Najib, who is also Pekan MP, also reiterated his confidence of being able to resolve 1MDB’s debts had he not had to resign from his post as prime minister.
“Let’s talk about that. Who was the prime minister overseeing the foreign exchange loss? (The) RM33 billion loss. Did he resign?” Najib said, alluding to former prime minister Tun Dr Mahathir Mohamad and the BNM forex scandal of the 1990s.
“No, there is no practice in Malaysia to resign but I would have resigned if I was unable to do anything (about 1MDB), but I wanted to resolve the problem.”
Botched diplomatic ties
Meanwhile, Najib said the Pakatan Harapan administration had been so keen to target him and the outgoing Barisan Nasional government over the 1MDB scandal that it jeopardised diplomatic relations with several countries.
During his tenure, he said global leaders had been very receptive towards Malaysia, a result of him developing personal relationships with them, in addition to strengthening formal relationships.
“I spent a lot of time not only developing the formal but also the personal side because, when a leader treats you like a friend, a lot of things can happen, things that you don’t expect them to do.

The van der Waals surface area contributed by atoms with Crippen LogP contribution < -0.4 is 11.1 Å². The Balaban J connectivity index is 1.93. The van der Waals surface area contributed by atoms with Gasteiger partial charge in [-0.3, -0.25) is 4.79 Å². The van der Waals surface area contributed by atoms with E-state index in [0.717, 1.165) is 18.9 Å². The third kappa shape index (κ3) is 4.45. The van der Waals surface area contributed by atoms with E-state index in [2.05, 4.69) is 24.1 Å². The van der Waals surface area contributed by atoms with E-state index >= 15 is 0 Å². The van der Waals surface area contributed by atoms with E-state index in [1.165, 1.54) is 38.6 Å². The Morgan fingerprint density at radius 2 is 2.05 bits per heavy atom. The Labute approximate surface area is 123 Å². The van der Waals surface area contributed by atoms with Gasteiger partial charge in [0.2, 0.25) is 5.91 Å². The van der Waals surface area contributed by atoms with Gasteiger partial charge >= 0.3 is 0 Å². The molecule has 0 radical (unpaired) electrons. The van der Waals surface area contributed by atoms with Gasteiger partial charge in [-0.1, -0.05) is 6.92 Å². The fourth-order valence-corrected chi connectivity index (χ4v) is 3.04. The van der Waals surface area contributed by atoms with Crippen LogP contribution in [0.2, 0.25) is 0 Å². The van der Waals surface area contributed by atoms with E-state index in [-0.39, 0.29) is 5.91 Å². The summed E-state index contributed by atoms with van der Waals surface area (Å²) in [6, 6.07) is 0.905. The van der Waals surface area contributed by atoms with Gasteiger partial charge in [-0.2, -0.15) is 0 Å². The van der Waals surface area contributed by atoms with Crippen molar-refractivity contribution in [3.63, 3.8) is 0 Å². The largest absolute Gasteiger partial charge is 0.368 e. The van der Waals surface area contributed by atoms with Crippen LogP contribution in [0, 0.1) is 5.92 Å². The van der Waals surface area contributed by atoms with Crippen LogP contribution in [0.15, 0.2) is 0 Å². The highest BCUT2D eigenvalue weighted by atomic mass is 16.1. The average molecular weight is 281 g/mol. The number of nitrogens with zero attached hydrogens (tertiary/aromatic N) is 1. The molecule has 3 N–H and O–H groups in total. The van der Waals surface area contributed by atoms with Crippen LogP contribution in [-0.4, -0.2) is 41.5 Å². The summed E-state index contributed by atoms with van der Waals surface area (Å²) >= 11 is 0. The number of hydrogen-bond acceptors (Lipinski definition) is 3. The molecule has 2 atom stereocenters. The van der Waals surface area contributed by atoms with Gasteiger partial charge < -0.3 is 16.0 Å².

“So, I had excellent relations with the presidents of the United States – both (Barack) Obama and later Trump. I had excellent relations with President Xi Jinping, Prime Minister Narendra Modi, and all the Asean leaders as well – President Joko Widodo, Prime Minister Lee Hsien Loong, and, of course, in the Middle East with King Abdullah and King Salman, and that was a relationship Malaysia benefited from.
“Unfortunately, that has gone sour, quite a bit, and one of the reasons why it went sour is because they (the PH administration) didn’t honour the contracts.”
Najib cited the sudden cancellation of the King Salman’s Centre for International Peace in August 2018 as among PH’s missteps that failed to ensure cordial and trustworthy diplomatic ties with other countries.
“For example, the PH government cancelled the King Salman Centre for International Peace without even sending a letter to inform them.
“How rude can you be in terms of international diplomacy? But that happened. You (PH) cancelled contracts with China. You don’t honour these international contracts.
“And when you don’t honour international contracts, how do people feel towards Malaysia? By right, an incoming government must honour previous government contacts because they are the contracts of the Malaysian, not the BN, government.